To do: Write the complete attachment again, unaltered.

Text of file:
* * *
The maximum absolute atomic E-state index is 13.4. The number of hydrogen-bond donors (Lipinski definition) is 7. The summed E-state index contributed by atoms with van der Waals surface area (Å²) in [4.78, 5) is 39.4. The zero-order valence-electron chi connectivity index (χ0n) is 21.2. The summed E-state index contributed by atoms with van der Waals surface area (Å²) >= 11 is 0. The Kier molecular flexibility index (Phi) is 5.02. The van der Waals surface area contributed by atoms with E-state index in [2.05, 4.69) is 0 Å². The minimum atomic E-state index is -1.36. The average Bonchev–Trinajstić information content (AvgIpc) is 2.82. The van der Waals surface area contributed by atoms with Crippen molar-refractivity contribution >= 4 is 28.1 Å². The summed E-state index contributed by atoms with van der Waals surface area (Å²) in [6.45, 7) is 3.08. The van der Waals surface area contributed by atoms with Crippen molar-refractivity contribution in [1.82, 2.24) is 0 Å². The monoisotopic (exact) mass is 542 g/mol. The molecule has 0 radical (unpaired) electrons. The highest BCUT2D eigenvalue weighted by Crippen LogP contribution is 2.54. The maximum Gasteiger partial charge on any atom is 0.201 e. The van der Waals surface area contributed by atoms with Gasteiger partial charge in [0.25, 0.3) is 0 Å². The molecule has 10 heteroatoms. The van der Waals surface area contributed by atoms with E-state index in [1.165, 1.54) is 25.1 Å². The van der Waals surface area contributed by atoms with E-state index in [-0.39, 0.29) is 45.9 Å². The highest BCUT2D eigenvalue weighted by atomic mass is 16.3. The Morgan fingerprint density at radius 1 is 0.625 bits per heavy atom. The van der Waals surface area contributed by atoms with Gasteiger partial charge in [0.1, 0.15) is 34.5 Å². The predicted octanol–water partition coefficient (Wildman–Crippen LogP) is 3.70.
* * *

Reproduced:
The maximum absolute atomic E-state index is 13.4. The number of hydrogen-bond donors (Lipinski definition) is 7. The summed E-state index contributed by atoms with van der Waals surface area (Å²) in [4.78, 5) is 39.4. The zero-order valence-electron chi connectivity index (χ0n) is 21.2. The summed E-state index contributed by atoms with van der Waals surface area (Å²) >= 11 is 0. The Kier molecular flexibility index (Phi) is 5.02. The van der Waals surface area contributed by atoms with E-state index in [2.05, 4.69) is 0 Å². The minimum atomic E-state index is -1.36. The average Bonchev–Trinajstić information content (AvgIpc) is 2.82. The van der Waals surface area contributed by atoms with Crippen molar-refractivity contribution >= 4 is 28.1 Å². The summed E-state index contributed by atoms with van der Waals surface area (Å²) in [6.45, 7) is 3.08. The van der Waals surface area contributed by atoms with Crippen molar-refractivity contribution in [1.82, 2.24) is 0 Å². The monoisotopic (exact) mass is 542 g/mol. The molecule has 0 radical (unpaired) electrons. The highest BCUT2D eigenvalue weighted by Crippen LogP contribution is 2.54. The maximum Gasteiger partial charge on any atom is 0.201 e. The van der Waals surface area contributed by atoms with Gasteiger partial charge in [0.25, 0.3) is 0 Å². The molecule has 10 heteroatoms. The van der Waals surface area contributed by atoms with E-state index in [1.165, 1.54) is 25.1 Å². The van der Waals surface area contributed by atoms with E-state index in [-0.39, 0.29) is 45.9 Å². The highest BCUT2D eigenvalue weighted by atomic mass is 16.3. The Morgan fingerprint density at radius 1 is 0.625 bits per heavy atom. The van der Waals surface area contributed by atoms with Gasteiger partial charge in [0.1, 0.15) is 34.5 Å². The predicted octanol–water partition coefficient (Wildman–Crippen LogP) is 3.70.